Exquisite allele discrimination by toehold hairpin primers.

Byrom M, Bhadra S, Jiang YS, Ellington AD - Nucleic Acids Res. (2014)

Comparison of the Cq delay in qPCR amplification of mismatched Escherichia coli genomic alleles using THP versus linear primers. Triplicate qPCR assays were used to determine the Cq delay in amplification of crosspaired E. coli genomic targets using linear (blue bars) or THP (red bars) primers specific for WT (REL606) or SNP (CZB154) alleles. Primers that did not generate significant fluorescent signals from their mismatched target genome at the end of 60 amplification cycles are tagged with an asterisk.
© Copyright Policy - creative-commons
Related In: Results  -  Collection

License
Show All Figures
getmorefigures.php?uid=PMC4150758&req=5

Figure 5: Comparison of the Cq delay in qPCR amplification of mismatched Escherichia coli genomic alleles using THP versus linear primers. Triplicate qPCR assays were used to determine the Cq delay in amplification of crosspaired E. coli genomic targets using linear (blue bars) or THP (red bars) primers specific for WT (REL606) or SNP (CZB154) alleles. Primers that did not generate significant fluorescent signals from their mismatched target genome at the end of 60 amplification cycles are tagged with an asterisk.
Mentions: For the remaining assays, we noted that at least one primer in each set might have more weakly annealed to the template than its partner. For example, in the mepA S33 assay we noted that while the common reverse linear primer had 50% GC content and a Tm of 63.9°C, its 3′ end contained two adenosines. The efficiency of both the mepA S33 SNP and WT primers was improved by developing a new common reverse primer. This primer was identified by allowing a 5°C difference between the forward and reverse primers, rather than the 3°C default difference set by the NCBI Primer Blast program. A reverse primer (Table 2) predicted to have a Tm of 68.3°C under our assay conditions and which yielded a shorter product length (115 versus 190 bp) was identified. In a three-step PCR, the new primer yielded Cq values of 44 and 32 for the SNP- and WT-detecting primers on their respective target genomes (Table 3). This primer could also be extended to a 5 nt toehold, terminating in a 3′ G, which further resulted in Cq values of 42 for the SNP and 28 for the WT primers. No amplification was detected for either toehold length on mismatched target sequences. In contrast, the linear ARMs primer with a 3′ SNP-specific base had a Cq delay of only 6 cycles between matched and unmatched targets (Table 3, Figure 5).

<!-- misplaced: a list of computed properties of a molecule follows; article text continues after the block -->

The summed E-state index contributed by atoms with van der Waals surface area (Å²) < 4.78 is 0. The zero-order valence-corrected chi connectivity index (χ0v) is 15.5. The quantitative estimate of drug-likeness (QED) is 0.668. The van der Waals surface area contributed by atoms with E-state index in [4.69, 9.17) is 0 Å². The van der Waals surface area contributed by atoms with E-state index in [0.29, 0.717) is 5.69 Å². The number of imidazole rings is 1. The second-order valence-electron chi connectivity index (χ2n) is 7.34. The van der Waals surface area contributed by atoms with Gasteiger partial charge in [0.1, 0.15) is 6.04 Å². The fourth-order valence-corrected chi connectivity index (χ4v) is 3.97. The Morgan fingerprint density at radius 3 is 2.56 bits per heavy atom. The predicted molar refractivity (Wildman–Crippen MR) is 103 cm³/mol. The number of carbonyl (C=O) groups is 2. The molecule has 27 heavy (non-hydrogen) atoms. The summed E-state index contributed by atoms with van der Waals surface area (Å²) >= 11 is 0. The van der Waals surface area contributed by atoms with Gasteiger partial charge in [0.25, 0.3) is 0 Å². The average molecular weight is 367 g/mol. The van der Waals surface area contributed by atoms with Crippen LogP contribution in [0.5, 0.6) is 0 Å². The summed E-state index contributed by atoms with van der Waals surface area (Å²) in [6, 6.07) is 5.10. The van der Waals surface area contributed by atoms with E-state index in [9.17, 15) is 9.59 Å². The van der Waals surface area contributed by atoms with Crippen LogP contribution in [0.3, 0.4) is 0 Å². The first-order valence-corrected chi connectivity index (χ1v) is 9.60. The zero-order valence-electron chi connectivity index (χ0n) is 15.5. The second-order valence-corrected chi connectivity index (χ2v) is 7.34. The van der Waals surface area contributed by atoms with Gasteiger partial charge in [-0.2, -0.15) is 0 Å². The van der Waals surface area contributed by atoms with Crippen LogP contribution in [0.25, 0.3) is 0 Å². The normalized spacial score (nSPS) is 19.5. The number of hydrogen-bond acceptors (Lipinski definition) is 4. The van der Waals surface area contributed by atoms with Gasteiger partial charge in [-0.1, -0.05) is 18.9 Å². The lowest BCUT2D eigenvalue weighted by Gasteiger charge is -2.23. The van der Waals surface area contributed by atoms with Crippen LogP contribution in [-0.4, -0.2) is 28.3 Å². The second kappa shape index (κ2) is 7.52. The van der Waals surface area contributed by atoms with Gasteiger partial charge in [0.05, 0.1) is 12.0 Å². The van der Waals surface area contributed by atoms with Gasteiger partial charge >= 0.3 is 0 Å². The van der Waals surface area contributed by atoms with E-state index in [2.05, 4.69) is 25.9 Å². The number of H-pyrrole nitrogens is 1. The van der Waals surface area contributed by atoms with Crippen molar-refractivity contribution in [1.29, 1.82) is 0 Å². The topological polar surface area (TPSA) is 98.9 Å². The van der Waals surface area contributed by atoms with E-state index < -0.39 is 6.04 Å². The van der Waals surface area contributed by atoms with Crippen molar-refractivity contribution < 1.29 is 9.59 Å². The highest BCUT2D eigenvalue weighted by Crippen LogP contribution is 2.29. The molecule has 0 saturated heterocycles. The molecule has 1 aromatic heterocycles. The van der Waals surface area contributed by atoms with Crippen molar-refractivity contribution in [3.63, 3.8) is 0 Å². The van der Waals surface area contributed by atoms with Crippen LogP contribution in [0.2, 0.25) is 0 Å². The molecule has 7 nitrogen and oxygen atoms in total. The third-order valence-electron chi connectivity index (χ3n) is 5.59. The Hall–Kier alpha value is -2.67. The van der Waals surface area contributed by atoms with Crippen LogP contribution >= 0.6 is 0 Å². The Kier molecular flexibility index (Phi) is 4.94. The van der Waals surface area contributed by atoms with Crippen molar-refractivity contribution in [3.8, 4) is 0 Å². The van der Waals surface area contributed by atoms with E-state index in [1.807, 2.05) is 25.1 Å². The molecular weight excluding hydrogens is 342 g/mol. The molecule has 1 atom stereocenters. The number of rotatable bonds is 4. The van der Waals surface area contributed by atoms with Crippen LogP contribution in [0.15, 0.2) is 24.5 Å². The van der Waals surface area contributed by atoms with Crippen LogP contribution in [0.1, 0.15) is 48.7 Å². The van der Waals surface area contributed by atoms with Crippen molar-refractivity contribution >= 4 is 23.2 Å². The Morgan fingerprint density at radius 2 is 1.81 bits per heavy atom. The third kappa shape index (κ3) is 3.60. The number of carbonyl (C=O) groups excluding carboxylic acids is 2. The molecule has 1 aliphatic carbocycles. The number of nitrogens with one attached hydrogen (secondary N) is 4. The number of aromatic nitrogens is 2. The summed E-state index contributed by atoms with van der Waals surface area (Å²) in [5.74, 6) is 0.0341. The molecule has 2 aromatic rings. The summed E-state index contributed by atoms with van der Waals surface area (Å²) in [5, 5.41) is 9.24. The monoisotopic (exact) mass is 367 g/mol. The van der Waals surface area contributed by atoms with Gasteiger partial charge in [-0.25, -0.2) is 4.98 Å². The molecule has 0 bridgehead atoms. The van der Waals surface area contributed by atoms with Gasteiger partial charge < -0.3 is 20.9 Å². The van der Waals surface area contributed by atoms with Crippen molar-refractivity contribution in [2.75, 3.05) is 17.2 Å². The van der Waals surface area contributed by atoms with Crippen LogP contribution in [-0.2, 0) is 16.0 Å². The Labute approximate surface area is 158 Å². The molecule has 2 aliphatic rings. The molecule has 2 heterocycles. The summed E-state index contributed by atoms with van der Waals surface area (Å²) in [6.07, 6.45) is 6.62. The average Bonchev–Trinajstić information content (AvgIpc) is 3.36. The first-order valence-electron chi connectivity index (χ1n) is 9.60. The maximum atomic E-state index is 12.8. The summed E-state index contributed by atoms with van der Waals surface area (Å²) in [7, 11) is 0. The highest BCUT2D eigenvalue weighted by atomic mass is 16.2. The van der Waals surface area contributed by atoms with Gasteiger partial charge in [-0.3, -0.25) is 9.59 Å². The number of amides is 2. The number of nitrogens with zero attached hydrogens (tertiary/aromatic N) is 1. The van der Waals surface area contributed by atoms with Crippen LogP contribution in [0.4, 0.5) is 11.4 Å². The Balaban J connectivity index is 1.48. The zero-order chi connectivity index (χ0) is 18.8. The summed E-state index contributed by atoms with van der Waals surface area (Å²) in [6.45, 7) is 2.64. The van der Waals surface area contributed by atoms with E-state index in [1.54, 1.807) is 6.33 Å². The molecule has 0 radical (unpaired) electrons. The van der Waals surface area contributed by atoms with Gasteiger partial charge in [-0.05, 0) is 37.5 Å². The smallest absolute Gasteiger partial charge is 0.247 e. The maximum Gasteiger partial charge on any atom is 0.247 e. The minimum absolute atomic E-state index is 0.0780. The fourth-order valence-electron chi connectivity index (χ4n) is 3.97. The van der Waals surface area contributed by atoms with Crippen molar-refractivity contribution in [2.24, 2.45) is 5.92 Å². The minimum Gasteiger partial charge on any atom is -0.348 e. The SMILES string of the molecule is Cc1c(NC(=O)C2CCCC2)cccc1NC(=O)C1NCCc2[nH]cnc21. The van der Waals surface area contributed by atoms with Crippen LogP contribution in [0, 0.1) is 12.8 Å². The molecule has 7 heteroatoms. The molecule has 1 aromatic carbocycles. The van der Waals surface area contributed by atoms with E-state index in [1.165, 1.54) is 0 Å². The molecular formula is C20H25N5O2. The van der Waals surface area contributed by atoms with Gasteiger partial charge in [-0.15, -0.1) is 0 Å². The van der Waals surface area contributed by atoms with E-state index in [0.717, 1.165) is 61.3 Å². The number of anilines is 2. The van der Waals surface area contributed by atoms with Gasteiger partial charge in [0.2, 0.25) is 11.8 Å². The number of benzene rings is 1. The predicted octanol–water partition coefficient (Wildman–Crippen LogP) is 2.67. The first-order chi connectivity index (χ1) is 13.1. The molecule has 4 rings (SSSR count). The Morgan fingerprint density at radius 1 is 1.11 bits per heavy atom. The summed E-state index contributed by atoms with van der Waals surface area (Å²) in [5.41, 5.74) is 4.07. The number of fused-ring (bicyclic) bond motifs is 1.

Bottom Line: We have now similarly found that the short toehold sequence to a target of interest can initiate both strand displacement within the hairpin and extension of the primer by a polymerase, both of which will further stabilize the primer:template complex.However, if the short toehold does not bind, neither of these events can readily occur and thus amplification should not occur.During real-time PCR, the primers discriminate between mismatched templates with Cq delays that are frequently so large that the presence or absence of mismatches is essentially a 'yes/no' answer.

View Article: PubMed Central - PubMed

Affiliation: Department of Molecular Biosciences, Center for Systems and Synthetic Biology, University of Texas at Austin, Austin, TX 78712, USA.

Show MeSH
Related in: MedlinePlus